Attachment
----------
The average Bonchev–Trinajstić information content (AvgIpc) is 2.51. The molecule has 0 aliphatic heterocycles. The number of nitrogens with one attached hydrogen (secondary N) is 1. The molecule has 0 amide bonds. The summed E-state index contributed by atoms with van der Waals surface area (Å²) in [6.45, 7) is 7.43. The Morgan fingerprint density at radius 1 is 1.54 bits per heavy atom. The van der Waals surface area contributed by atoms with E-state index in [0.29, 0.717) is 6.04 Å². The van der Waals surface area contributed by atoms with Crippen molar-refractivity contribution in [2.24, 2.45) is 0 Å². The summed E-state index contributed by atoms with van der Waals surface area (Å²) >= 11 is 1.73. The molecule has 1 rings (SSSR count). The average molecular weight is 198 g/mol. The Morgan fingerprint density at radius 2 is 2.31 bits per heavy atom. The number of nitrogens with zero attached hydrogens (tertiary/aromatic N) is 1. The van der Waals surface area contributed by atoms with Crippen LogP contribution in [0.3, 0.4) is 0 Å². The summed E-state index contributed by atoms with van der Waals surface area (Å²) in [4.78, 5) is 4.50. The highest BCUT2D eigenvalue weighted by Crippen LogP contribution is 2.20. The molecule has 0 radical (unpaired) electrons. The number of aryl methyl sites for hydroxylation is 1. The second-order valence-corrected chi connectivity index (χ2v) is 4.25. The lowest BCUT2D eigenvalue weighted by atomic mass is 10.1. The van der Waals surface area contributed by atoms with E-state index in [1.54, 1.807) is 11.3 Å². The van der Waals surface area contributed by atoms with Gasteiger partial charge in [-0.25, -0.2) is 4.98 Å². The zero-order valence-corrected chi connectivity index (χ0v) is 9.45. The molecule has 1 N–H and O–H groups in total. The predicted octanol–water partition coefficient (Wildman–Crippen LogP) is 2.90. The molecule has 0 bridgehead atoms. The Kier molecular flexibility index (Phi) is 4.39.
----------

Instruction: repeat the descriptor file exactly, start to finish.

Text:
The average Bonchev–Trinajstić information content (AvgIpc) is 2.51. The molecule has 0 aliphatic heterocycles. The number of nitrogens with one attached hydrogen (secondary N) is 1. The molecule has 0 amide bonds. The summed E-state index contributed by atoms with van der Waals surface area (Å²) in [6.45, 7) is 7.43. The Morgan fingerprint density at radius 1 is 1.54 bits per heavy atom. The van der Waals surface area contributed by atoms with E-state index in [0.29, 0.717) is 6.04 Å². The van der Waals surface area contributed by atoms with Crippen molar-refractivity contribution in [2.24, 2.45) is 0 Å². The summed E-state index contributed by atoms with van der Waals surface area (Å²) >= 11 is 1.73. The molecule has 1 rings (SSSR count). The average molecular weight is 198 g/mol. The Morgan fingerprint density at radius 2 is 2.31 bits per heavy atom. The number of nitrogens with zero attached hydrogens (tertiary/aromatic N) is 1. The van der Waals surface area contributed by atoms with Crippen LogP contribution in [0.3, 0.4) is 0 Å². The summed E-state index contributed by atoms with van der Waals surface area (Å²) in [4.78, 5) is 4.50. The highest BCUT2D eigenvalue weighted by Crippen LogP contribution is 2.20. The molecule has 0 radical (unpaired) electrons. The number of aryl methyl sites for hydroxylation is 1. The second-order valence-corrected chi connectivity index (χ2v) is 4.25. The lowest BCUT2D eigenvalue weighted by atomic mass is 10.1. The van der Waals surface area contributed by atoms with E-state index in [1.54, 1.807) is 11.3 Å². The van der Waals surface area contributed by atoms with Gasteiger partial charge in [-0.25, -0.2) is 4.98 Å². The zero-order valence-corrected chi connectivity index (χ0v) is 9.45. The molecule has 1 N–H and O–H groups in total. The predicted octanol–water partition coefficient (Wildman–Crippen LogP) is 2.90. The molecule has 0 bridgehead atoms. The Kier molecular flexibility index (Phi) is 4.39.